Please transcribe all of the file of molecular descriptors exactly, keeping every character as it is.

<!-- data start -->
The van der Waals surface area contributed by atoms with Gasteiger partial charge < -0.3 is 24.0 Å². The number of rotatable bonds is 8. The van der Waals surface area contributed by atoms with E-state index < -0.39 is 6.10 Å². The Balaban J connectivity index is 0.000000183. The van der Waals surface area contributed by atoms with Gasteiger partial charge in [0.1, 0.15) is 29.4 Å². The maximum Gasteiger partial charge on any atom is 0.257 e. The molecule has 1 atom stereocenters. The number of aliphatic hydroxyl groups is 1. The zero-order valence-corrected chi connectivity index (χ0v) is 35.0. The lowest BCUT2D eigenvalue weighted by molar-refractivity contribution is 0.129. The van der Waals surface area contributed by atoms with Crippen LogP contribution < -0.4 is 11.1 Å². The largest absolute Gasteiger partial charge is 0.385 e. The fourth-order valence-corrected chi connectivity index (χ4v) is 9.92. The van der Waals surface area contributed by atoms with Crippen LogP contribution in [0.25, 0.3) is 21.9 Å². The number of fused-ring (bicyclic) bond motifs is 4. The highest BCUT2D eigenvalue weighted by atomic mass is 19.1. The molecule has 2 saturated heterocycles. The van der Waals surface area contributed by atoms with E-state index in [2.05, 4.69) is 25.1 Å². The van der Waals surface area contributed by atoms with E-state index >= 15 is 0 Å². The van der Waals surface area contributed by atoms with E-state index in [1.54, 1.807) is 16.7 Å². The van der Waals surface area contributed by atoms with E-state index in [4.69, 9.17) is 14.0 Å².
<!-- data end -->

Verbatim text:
The van der Waals surface area contributed by atoms with Gasteiger partial charge < -0.3 is 24.0 Å². The number of rotatable bonds is 8. The van der Waals surface area contributed by atoms with E-state index < -0.39 is 6.10 Å². The Balaban J connectivity index is 0.000000183. The van der Waals surface area contributed by atoms with Gasteiger partial charge in [0.1, 0.15) is 29.4 Å². The maximum Gasteiger partial charge on any atom is 0.257 e. The molecule has 1 atom stereocenters. The number of aliphatic hydroxyl groups is 1. The zero-order valence-corrected chi connectivity index (χ0v) is 35.0. The lowest BCUT2D eigenvalue weighted by molar-refractivity contribution is 0.129. The van der Waals surface area contributed by atoms with Crippen LogP contribution < -0.4 is 11.1 Å². The largest absolute Gasteiger partial charge is 0.385 e. The fourth-order valence-corrected chi connectivity index (χ4v) is 9.92. The van der Waals surface area contributed by atoms with Crippen LogP contribution in [0.25, 0.3) is 21.9 Å². The number of fused-ring (bicyclic) bond motifs is 4. The highest BCUT2D eigenvalue weighted by atomic mass is 19.1. The molecule has 2 saturated heterocycles. The van der Waals surface area contributed by atoms with E-state index in [2.05, 4.69) is 25.1 Å². The van der Waals surface area contributed by atoms with E-state index >= 15 is 0 Å². The van der Waals surface area contributed by atoms with E-state index in [1.54, 1.807) is 16.7 Å². The van der Waals surface area contributed by atoms with E-state index in [4.69, 9.17) is 14.0 Å².